Because of work schedules, plane ticket prices or other financial constraints, people are often forced to take three- or four-day vacations rather than traditional weeklong trips. Blerg. It’s a bummer to not be able to get your long-term relaxation on and a few days is certainly not an ideal vacation length, but it’s definitely possible to have an awesome short trip if you know how to do it right. Plus, taking a bunch of smaller trips is a super easy way to travel more than ever before! In fact, your trip can be totally worth it as long as you keep some key tips in mind. Keep reading to find out how to make sure your mini-trip is the best ever.

travel walking city

1. Don’t travel too far. Be strategic about picking a destination that’s not crazy far away. Keep the travel time under five hours each way; that way you won’t lose half a day in transit. It’s even better if you can pick a place that’s less than three hours away. Also, trying to get to multiple cities in a short period of time can be a stress mess. Stick to one destination, so you’ll have ample time to explore and relax, rather than having to worry about getting organized to head to the next location. Pick a place you can realistically explore in a few days.

2. If you can, visit a friend. Spending a long weekend or a few days with a friend in their city is one of the best ways to get the most out of a quick trip. They already know all the top spots to eat, hang and see, so you have virtually zero planning to do. Plus, you might even be able to stay with them and save some cash — just make sure you bring a sweet hostess gift.

3. Pack ahead of time. Sorry to sound like your mom, but… it’s the worst when you realize you forgot something you NEED for a trip, like hiking shoes for a mountain trek or a swimsuit for a beach vacation. Pack your bag at least a full 24 hours before you depart, so you don’t have to spend precious vacay time searching for something you have a million of at home. If you leave something crucial out, there’s a good chance you’ll realize it before it’s time to leave.

Travel preparations

4. Don’t check your bags. If you’re flying on your mini-trip, you probably don’t need a whole lot of stuff — even if you’re a serious fashionista. Pretend you’re creating a capsule wardrobe if you have to! Since spending time waiting for your bags at the airport cuts into precious relaxing and sightseeing time, skip the baggage tagging and just carry on what you need. Chances are you won’t remember if you wore the perfect outfit every day of your trip, but you will remember all the fun experiences you had. Plus, depending on where you’re going, you’ll save some cash on the bag check fee.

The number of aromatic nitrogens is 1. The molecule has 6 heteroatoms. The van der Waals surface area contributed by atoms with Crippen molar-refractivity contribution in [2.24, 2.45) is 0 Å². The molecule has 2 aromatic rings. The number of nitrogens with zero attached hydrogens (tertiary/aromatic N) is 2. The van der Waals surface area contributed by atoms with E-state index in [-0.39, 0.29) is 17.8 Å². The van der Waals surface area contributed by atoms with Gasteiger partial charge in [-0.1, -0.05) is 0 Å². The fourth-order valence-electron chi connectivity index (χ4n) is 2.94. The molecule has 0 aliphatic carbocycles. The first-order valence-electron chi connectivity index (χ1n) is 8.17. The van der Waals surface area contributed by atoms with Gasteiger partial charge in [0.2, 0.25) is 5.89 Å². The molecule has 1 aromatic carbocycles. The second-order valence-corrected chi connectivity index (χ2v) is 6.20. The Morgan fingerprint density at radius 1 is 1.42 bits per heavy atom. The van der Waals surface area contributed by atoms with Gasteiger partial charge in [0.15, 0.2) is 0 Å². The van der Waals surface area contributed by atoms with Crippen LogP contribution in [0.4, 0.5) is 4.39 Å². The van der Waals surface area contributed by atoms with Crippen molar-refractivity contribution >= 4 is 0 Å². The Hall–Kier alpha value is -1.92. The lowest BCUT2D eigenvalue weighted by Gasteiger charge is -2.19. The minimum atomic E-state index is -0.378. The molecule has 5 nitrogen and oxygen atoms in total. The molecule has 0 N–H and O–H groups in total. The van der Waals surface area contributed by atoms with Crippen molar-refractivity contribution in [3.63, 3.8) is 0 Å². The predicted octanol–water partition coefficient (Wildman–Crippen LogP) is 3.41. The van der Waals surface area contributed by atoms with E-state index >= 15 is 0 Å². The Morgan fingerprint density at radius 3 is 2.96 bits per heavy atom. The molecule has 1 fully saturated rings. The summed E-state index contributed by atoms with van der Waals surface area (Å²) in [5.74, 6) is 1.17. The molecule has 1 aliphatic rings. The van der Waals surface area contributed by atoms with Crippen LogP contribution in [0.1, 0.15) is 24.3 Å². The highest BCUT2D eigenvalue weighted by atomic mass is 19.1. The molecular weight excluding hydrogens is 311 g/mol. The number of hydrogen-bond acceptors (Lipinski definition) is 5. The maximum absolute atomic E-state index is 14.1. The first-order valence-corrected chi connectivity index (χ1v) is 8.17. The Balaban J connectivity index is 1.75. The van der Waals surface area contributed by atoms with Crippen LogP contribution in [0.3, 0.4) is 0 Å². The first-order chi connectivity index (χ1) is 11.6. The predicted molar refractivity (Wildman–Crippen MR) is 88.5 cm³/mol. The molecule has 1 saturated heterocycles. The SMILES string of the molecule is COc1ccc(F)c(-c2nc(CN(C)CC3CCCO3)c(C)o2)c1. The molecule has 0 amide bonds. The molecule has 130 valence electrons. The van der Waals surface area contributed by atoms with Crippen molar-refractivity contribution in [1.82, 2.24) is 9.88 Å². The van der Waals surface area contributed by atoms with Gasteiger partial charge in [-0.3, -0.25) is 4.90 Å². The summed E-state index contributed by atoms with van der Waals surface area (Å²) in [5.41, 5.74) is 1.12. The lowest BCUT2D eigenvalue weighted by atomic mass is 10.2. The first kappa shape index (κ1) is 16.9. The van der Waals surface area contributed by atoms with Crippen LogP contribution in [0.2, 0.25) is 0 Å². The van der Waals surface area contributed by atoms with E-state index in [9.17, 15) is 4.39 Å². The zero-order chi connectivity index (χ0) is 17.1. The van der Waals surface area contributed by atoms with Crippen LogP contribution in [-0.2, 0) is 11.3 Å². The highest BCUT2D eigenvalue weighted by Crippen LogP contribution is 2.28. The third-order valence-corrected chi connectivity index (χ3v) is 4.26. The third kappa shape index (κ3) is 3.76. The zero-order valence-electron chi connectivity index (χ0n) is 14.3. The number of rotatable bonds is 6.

5. Arrive early; leave late. So you can only spare two days off from work, but you still want to make the trip. The idea here is to leave home as early as you possibly can and spend as much time in your destination is as feasible. Don’t fear a 6am flight or train ride if it means you get to spend eight more hours in your destination. You can always sneak in a nap on the trip!

6. Figure out transportation before you get there. There’s nothing worse than standing in the airport, train station or bus terminal trying to figure out how to get to your hotel or vacation rental. If there’s public transit where you’re going, take a look at a map and try to familiarize yourself ahead of time so you can save time once you arrive. Decide if public transit is a feasible way for you to get around for the whole trip, or if you’ll need to rent a car or bike instead. If you’re planning on using a car service like Uber or Lyft, make sure they serve the area you’re traveling to! Some international destinations have their own ride-sharing services. Knowing these little details ahead of time will ensure that you can bliss out on your trip instead of sweating the small stuff.

Women cycling in Copenhagen

7. Have a flexible plan. If you’re visiting a place where you’ll want to sightsee, it’s a good idea to know what you want to see or do. Planning out every single minute of every day, on the other hand, almost always backfires. Inevitably, things don’t go according to plan when you travel and having a little flexibility makes adapting to unexpected hitches easier. Ideally, pick out two or three places you want to visit, explore or see each day, and then map them out to see which ones are closest to each other. From there, make a loose plan of where to go and when so you can just relax and enjoy the ride.

8. Switch off from work. If you only have a few days away from the office, it’s even more crucial that you use your time off wisely. Make it clear to your coworkers that you won’t be reachable, so they aren’t left wondering why you’re not responding to emails. If you absolutely have to check your work account, limit yourself to once a day. For an even more relaxing experience, challenge yourself to stay off all email and social media accounts except for once a day. It will really help you stay in the moment!

9. Ditch your screens. If you can’t resist checking Facebook every five minutes or scanning the news constantly (thanks, election season), consider leaving your portable electronics like laptops, e-readers and tablets at home, so you can focus on the experience you’re having instead of getting caught up in social media news, Netflix or a new novel. If you can’t ditch them completely, try to limit their use to travel time and right before bed. Similarly, it’s also a good idea to limit your smartphone use if you can — aside from snapping pics, that is.

Do you ever take mini-vacays? Tag us in your travel snaps on Instagram @BritandCo!

(Photos via Getty)